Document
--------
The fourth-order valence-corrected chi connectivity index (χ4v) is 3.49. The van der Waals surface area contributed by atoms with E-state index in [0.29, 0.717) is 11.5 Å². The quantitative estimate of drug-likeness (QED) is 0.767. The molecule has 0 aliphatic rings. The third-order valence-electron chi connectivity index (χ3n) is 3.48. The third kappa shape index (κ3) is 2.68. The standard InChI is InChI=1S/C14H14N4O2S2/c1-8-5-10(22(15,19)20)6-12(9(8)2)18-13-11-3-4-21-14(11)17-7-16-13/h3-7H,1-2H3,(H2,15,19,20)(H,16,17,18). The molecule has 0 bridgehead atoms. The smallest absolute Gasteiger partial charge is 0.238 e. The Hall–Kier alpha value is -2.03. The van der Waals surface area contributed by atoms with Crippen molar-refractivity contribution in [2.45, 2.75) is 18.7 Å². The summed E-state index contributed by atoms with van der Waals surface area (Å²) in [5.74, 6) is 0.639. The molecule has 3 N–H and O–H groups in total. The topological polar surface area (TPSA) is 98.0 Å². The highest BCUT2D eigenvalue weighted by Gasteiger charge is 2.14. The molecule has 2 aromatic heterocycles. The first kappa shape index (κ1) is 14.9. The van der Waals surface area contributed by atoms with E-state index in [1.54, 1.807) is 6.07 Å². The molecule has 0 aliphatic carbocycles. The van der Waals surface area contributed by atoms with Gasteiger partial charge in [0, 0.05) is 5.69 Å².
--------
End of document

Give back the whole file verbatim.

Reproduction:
The fourth-order valence-corrected chi connectivity index (χ4v) is 3.49. The van der Waals surface area contributed by atoms with E-state index in [0.29, 0.717) is 11.5 Å². The quantitative estimate of drug-likeness (QED) is 0.767. The molecule has 0 aliphatic rings. The third-order valence-electron chi connectivity index (χ3n) is 3.48. The third kappa shape index (κ3) is 2.68. The standard InChI is InChI=1S/C14H14N4O2S2/c1-8-5-10(22(15,19)20)6-12(9(8)2)18-13-11-3-4-21-14(11)17-7-16-13/h3-7H,1-2H3,(H2,15,19,20)(H,16,17,18). The molecule has 0 bridgehead atoms. The smallest absolute Gasteiger partial charge is 0.238 e. The Hall–Kier alpha value is -2.03. The van der Waals surface area contributed by atoms with Crippen molar-refractivity contribution in [2.45, 2.75) is 18.7 Å². The summed E-state index contributed by atoms with van der Waals surface area (Å²) in [5.74, 6) is 0.639. The molecule has 3 N–H and O–H groups in total. The topological polar surface area (TPSA) is 98.0 Å². The highest BCUT2D eigenvalue weighted by Gasteiger charge is 2.14. The molecule has 2 aromatic heterocycles. The first kappa shape index (κ1) is 14.9. The van der Waals surface area contributed by atoms with E-state index in [1.54, 1.807) is 6.07 Å². The molecule has 0 aliphatic carbocycles. The van der Waals surface area contributed by atoms with Gasteiger partial charge in [0, 0.05) is 5.69 Å².